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What did trips to the moon look like before we actually got there?

From bird-pulled contraptions to hot-air balloons, a look at the pseudoscience and wild imagination that populated lunar sci-fi until the mid-19th century.

ht weekend Updated: Jul 12, 2019 17:50 IST
Natasha Rego
Natasha Rego
Hindustan Times
Arthur C Clarke,2001: A Space Odyssey,Science fiction

“Of all the creatures who had yet walked on Earth, man-apes were the first to look steadfastly at the Moon,” writes Arthur C Clarke, in the initial pages of 2001: A Space Odyssey, published a year before Neil Armstrong set foot on the moon.

With this image, Clarke captures the human fascination with the moon. In early science-fiction, moon voyages were taken on birds and hot-air balloons. A mixture of pseudoscience and wild imagination populated space operas till the mid-1900s. A look at science fiction from the 1600s until our actual voyage to the moon.

Somnium (The Dream), 1608 (published in 1639)

Johannes Kepler

The story takes place in a dream. A boy and his mother are transported to an island called Levania. The journey is dangerous, so they are sedated for the trip. With its detailed description of Earth as viewed from the moon, Somnium is often considered the earliest work of science fiction. There is talk of the near side and the far side, as well as fantastical creatures and plants that grow there.

The Man in the Moone, 1638

Francis Godwin

Domingo Gonsales is on the run for killing a man in a duel. He flees to the moon on a contraption pulled by giant swans. He lands 12 days later and discovers the Lunars, extra-terrestrial Christians (Francis Godwin was, incidentally, a bishop of the Church of England) living happy, carefree lives in Utopian harmony. This work showed acceptance of new ideas of cosmology at the time, including the works of Copernicus, Kepler and Galileo, who was famously deemed a heretic and excommunicated by the church.

The Other World: The Comical History of the States and Empires of the Moon, 1657

Cyrano de Bergerac

This satirical work of sci-fi is about moon people who see the earth as their moon. One man decides to visit them, using a machine that curiously resembles the rocket-powered spacecraft of centuries later. On the moon, he meets four-legged inhabitants with musical voices and fantastical weapons. He also meets the ghost of Socrates, with whom he discusses the futility of God as a concept and pokes fun at society and politics.

The Unparalleled Adventure of One Hans Pfaall, 1835

Edgar Allan Poe

Hans Pfaall, a man on the run, flies to the moon in a hot-air balloon and lives for years amid lunar people, eventually sending one of them to earth with a message. He promises to return with wondrous tales if he’s granted full pardon for his crimes. The short story, as narrated by Hans Pfaall in a letter, was published in the Southern Literary Messenger, a monthly magazine.

From the Earth to the Moon, 1865

by Jules Verne

In the lull after the American Civil War, the members of the Baltimore Gun Club build a cannon so big that it can launch a vehicle to the moon. A wager here, a duel there, and the project is turned into a manned mission that orbits the moon and never lands, but encounters a series of misadventures before returning home.

The First Men in the Moon, 1901

by HG Wells

A businessman and a scientist travel to the moon on a spherical craft made from a metal with anti-gravitational properties. They explore the lunar jungles and discover an abundance of lunar gold. In the moon’s underground caverns, they come in contact with lunar natives (Selenites, after the Greek moon goddess), a civilisation of 5-ft-tall insectoid aliens. The men are captured and will have to make a bloody escape, but they don’t know where they are or where their craft is.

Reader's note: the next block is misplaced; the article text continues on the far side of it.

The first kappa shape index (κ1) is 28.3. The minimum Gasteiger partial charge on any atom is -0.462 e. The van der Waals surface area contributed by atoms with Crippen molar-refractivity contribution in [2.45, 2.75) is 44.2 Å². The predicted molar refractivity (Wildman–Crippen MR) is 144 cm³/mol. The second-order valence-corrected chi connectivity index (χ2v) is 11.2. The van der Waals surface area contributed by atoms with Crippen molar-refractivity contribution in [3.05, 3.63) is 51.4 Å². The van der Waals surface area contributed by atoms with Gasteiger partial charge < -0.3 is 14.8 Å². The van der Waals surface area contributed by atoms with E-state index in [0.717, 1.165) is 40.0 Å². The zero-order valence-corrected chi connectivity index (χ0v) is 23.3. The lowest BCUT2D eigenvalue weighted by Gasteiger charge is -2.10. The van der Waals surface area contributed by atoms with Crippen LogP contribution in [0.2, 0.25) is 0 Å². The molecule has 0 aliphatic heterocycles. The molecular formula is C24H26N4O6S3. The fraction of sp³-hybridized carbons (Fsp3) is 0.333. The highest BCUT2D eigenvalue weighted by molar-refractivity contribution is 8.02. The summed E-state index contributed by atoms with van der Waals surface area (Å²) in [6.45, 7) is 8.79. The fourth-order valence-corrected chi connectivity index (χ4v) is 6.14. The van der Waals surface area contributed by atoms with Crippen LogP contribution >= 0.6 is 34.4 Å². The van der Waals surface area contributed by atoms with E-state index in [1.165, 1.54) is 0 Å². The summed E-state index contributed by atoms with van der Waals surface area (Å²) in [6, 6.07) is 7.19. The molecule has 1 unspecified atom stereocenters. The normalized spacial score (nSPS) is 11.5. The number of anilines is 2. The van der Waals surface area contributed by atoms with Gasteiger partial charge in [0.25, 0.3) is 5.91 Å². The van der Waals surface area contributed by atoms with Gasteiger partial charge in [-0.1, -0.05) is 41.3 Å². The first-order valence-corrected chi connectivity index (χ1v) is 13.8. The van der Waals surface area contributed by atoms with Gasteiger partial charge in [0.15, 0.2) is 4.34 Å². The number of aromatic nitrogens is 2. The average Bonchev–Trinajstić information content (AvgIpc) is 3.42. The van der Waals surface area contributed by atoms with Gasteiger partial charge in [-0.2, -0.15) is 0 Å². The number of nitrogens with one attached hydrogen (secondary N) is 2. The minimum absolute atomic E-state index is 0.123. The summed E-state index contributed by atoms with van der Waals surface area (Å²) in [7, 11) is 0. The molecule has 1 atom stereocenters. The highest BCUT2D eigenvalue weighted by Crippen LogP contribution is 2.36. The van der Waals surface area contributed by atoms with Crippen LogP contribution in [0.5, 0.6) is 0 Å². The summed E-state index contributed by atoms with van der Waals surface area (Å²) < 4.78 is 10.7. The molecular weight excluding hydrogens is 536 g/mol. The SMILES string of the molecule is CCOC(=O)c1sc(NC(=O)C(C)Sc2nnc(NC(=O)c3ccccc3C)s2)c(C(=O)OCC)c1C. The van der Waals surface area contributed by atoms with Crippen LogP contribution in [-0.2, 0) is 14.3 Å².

The Adventures of Tintin: Destination Moon, 1950, and Explorers on the Moon, 1950

by Hergé

Professor Calculus is working with the government of Syldavia on a top-secret project to send a manned spacecraft, with a nuclear-powered rocket engine, to the moon. Tintin and the gang end up on an adventure to outer space, as they try to protect the technology from nefarious foreign powers.

A Fall of Moondust, 1961

by Arthur C Clarke

Man hadn’t set foot on the moon yet, but Clarke had already colonised it with humans. And they’re inviting terrestrial tourists to visit, take a look around, go on a cruise; the Sea of Thirst offered a vast expanse of moondust so fine that it flows like water. A moonquake occurs on one such voyage, causing the lunar cruise-liner to sink. A rescue mission must be hatched, but no one knows exactly where the ship is, in the unfriendly, unpredictable and unexplored alien sea.

The Moon Is a Harsh Mistress, 1966

by Robert A Heinlein

The year is 2075 and the moon is where humans send their criminals, to work on the earth’s hydroponic wheat supply. But water is running out there and revolt is imminent. Leading the rebelling convicts is a techie, an activist, a professor – and a self-aware central supercomputer with a sense of humour.

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The Great Moon Hoax, 1835

The Sun newspaper

Aliens had been found on the moon, spied through a 14,000-pound telescope with a magnifying power of 42,000. Over seven days, a series of articles in the daily newspaper, the New York Sun, described the men and women, with web-like wings, that inhabited rolling lunar fields. The articles were falsely attributed to Sir John Herschel, a real astronomer of the time. They claimed beavers walked upright there, amid herds of bison, expansive forests and blue unicorns. The people believed it and the newspaper never announced that it was a hoax.

First Published: Jul 12, 2019 17:50 IST